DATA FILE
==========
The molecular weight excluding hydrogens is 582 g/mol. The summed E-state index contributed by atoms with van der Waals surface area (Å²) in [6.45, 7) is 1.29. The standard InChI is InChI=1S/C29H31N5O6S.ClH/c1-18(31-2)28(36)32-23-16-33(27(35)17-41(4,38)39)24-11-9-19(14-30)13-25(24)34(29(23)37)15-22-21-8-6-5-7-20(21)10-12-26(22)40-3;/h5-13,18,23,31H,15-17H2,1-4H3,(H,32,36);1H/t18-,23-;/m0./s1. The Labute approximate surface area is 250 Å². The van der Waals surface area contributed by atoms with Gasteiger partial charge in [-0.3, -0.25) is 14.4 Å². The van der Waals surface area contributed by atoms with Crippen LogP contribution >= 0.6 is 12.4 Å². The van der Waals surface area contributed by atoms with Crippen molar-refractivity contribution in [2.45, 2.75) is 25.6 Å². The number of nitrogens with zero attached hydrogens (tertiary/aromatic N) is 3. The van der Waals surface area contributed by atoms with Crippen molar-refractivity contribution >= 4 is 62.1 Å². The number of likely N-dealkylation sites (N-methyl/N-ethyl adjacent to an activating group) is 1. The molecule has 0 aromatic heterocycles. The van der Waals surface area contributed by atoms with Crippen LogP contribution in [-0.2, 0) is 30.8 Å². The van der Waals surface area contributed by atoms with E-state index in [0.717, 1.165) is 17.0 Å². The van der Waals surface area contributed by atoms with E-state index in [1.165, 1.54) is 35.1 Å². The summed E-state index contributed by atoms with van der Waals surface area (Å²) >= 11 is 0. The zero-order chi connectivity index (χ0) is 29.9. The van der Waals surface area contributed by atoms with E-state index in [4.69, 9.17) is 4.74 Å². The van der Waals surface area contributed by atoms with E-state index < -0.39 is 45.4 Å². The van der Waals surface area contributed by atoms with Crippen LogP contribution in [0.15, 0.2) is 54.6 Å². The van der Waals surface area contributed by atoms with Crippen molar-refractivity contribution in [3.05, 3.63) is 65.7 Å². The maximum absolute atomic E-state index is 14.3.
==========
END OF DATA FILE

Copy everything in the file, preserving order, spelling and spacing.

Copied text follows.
The molecular weight excluding hydrogens is 582 g/mol. The summed E-state index contributed by atoms with van der Waals surface area (Å²) in [6.45, 7) is 1.29. The standard InChI is InChI=1S/C29H31N5O6S.ClH/c1-18(31-2)28(36)32-23-16-33(27(35)17-41(4,38)39)24-11-9-19(14-30)13-25(24)34(29(23)37)15-22-21-8-6-5-7-20(21)10-12-26(22)40-3;/h5-13,18,23,31H,15-17H2,1-4H3,(H,32,36);1H/t18-,23-;/m0./s1. The Labute approximate surface area is 250 Å². The van der Waals surface area contributed by atoms with Gasteiger partial charge in [-0.3, -0.25) is 14.4 Å². The van der Waals surface area contributed by atoms with Crippen LogP contribution >= 0.6 is 12.4 Å². The van der Waals surface area contributed by atoms with Crippen molar-refractivity contribution in [2.45, 2.75) is 25.6 Å². The number of nitrogens with zero attached hydrogens (tertiary/aromatic N) is 3. The van der Waals surface area contributed by atoms with Crippen molar-refractivity contribution >= 4 is 62.1 Å². The number of likely N-dealkylation sites (N-methyl/N-ethyl adjacent to an activating group) is 1. The molecule has 0 aromatic heterocycles. The van der Waals surface area contributed by atoms with Crippen LogP contribution in [-0.2, 0) is 30.8 Å². The van der Waals surface area contributed by atoms with E-state index in [0.717, 1.165) is 17.0 Å². The van der Waals surface area contributed by atoms with E-state index in [1.165, 1.54) is 35.1 Å². The summed E-state index contributed by atoms with van der Waals surface area (Å²) >= 11 is 0. The zero-order chi connectivity index (χ0) is 29.9. The van der Waals surface area contributed by atoms with E-state index in [4.69, 9.17) is 4.74 Å². The van der Waals surface area contributed by atoms with E-state index < -0.39 is 45.4 Å². The van der Waals surface area contributed by atoms with Crippen LogP contribution in [0.15, 0.2) is 54.6 Å². The van der Waals surface area contributed by atoms with Crippen molar-refractivity contribution in [3.05, 3.63) is 65.7 Å². The maximum absolute atomic E-state index is 14.3.